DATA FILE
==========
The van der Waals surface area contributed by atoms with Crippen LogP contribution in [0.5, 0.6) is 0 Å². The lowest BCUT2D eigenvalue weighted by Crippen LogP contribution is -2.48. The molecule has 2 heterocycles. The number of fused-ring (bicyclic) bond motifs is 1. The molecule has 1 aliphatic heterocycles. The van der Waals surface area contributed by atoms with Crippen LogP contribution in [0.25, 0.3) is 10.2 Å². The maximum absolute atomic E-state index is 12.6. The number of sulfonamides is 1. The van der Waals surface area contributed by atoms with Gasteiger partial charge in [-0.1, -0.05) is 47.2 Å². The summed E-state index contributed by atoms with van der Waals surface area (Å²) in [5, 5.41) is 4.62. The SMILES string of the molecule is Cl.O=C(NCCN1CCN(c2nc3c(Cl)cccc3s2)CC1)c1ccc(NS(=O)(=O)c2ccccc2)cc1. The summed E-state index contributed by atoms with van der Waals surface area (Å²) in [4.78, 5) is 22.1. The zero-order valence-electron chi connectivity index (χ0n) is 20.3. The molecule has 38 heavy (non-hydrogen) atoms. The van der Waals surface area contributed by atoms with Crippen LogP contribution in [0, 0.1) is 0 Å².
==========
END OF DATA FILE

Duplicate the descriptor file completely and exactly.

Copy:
The van der Waals surface area contributed by atoms with Crippen LogP contribution in [0.5, 0.6) is 0 Å². The lowest BCUT2D eigenvalue weighted by Crippen LogP contribution is -2.48. The molecule has 2 heterocycles. The number of fused-ring (bicyclic) bond motifs is 1. The molecule has 1 aliphatic heterocycles. The van der Waals surface area contributed by atoms with Crippen LogP contribution in [0.25, 0.3) is 10.2 Å². The maximum absolute atomic E-state index is 12.6. The number of sulfonamides is 1. The van der Waals surface area contributed by atoms with Gasteiger partial charge in [-0.1, -0.05) is 47.2 Å². The summed E-state index contributed by atoms with van der Waals surface area (Å²) in [5, 5.41) is 4.62. The SMILES string of the molecule is Cl.O=C(NCCN1CCN(c2nc3c(Cl)cccc3s2)CC1)c1ccc(NS(=O)(=O)c2ccccc2)cc1. The summed E-state index contributed by atoms with van der Waals surface area (Å²) in [4.78, 5) is 22.1. The zero-order valence-electron chi connectivity index (χ0n) is 20.3. The molecule has 38 heavy (non-hydrogen) atoms. The van der Waals surface area contributed by atoms with Crippen LogP contribution in [0, 0.1) is 0 Å².